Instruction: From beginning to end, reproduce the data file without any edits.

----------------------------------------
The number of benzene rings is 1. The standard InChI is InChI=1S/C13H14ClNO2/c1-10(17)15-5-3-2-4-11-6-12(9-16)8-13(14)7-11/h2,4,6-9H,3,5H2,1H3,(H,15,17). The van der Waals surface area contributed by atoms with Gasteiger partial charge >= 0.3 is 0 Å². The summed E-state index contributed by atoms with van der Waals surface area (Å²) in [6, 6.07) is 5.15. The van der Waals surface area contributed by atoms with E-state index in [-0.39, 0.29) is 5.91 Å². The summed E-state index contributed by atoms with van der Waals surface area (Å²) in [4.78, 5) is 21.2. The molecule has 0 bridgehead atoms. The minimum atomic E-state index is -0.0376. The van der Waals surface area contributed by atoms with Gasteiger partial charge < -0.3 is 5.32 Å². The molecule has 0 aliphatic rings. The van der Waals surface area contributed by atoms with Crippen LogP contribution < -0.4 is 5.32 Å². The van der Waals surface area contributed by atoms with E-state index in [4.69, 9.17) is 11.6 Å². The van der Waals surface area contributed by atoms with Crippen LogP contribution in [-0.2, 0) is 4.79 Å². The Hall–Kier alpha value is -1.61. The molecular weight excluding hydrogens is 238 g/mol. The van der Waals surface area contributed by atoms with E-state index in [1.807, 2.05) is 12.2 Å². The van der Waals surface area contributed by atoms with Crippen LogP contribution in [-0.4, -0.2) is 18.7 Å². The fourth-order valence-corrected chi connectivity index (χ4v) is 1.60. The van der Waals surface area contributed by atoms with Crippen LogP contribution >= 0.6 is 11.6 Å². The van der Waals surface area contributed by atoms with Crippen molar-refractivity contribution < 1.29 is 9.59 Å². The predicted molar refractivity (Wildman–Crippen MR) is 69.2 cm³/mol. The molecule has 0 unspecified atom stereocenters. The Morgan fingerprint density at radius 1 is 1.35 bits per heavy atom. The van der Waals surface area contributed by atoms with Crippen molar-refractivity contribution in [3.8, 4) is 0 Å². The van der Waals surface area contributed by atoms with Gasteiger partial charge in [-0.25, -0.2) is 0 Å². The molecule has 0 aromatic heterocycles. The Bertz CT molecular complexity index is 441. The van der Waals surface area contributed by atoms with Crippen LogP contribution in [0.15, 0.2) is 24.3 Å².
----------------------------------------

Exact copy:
The number of benzene rings is 1. The standard InChI is InChI=1S/C13H14ClNO2/c1-10(17)15-5-3-2-4-11-6-12(9-16)8-13(14)7-11/h2,4,6-9H,3,5H2,1H3,(H,15,17). The van der Waals surface area contributed by atoms with Gasteiger partial charge >= 0.3 is 0 Å². The summed E-state index contributed by atoms with van der Waals surface area (Å²) in [6, 6.07) is 5.15. The van der Waals surface area contributed by atoms with E-state index in [-0.39, 0.29) is 5.91 Å². The summed E-state index contributed by atoms with van der Waals surface area (Å²) in [4.78, 5) is 21.2. The molecule has 0 bridgehead atoms. The minimum atomic E-state index is -0.0376. The van der Waals surface area contributed by atoms with Gasteiger partial charge < -0.3 is 5.32 Å². The molecule has 0 aliphatic rings. The van der Waals surface area contributed by atoms with Crippen LogP contribution < -0.4 is 5.32 Å². The van der Waals surface area contributed by atoms with E-state index in [4.69, 9.17) is 11.6 Å². The van der Waals surface area contributed by atoms with Crippen LogP contribution in [-0.2, 0) is 4.79 Å². The Hall–Kier alpha value is -1.61. The molecular weight excluding hydrogens is 238 g/mol. The van der Waals surface area contributed by atoms with E-state index in [1.807, 2.05) is 12.2 Å². The van der Waals surface area contributed by atoms with Crippen LogP contribution in [-0.4, -0.2) is 18.7 Å². The fourth-order valence-corrected chi connectivity index (χ4v) is 1.60. The van der Waals surface area contributed by atoms with Crippen LogP contribution >= 0.6 is 11.6 Å². The van der Waals surface area contributed by atoms with Crippen molar-refractivity contribution < 1.29 is 9.59 Å². The predicted molar refractivity (Wildman–Crippen MR) is 69.2 cm³/mol. The molecule has 0 unspecified atom stereocenters. The Morgan fingerprint density at radius 1 is 1.35 bits per heavy atom. The van der Waals surface area contributed by atoms with Crippen molar-refractivity contribution in [3.8, 4) is 0 Å². The van der Waals surface area contributed by atoms with Gasteiger partial charge in [-0.25, -0.2) is 0 Å². The molecule has 0 aromatic heterocycles. The Bertz CT molecular complexity index is 441. The van der Waals surface area contributed by atoms with Crippen LogP contribution in [0.15, 0.2) is 24.3 Å².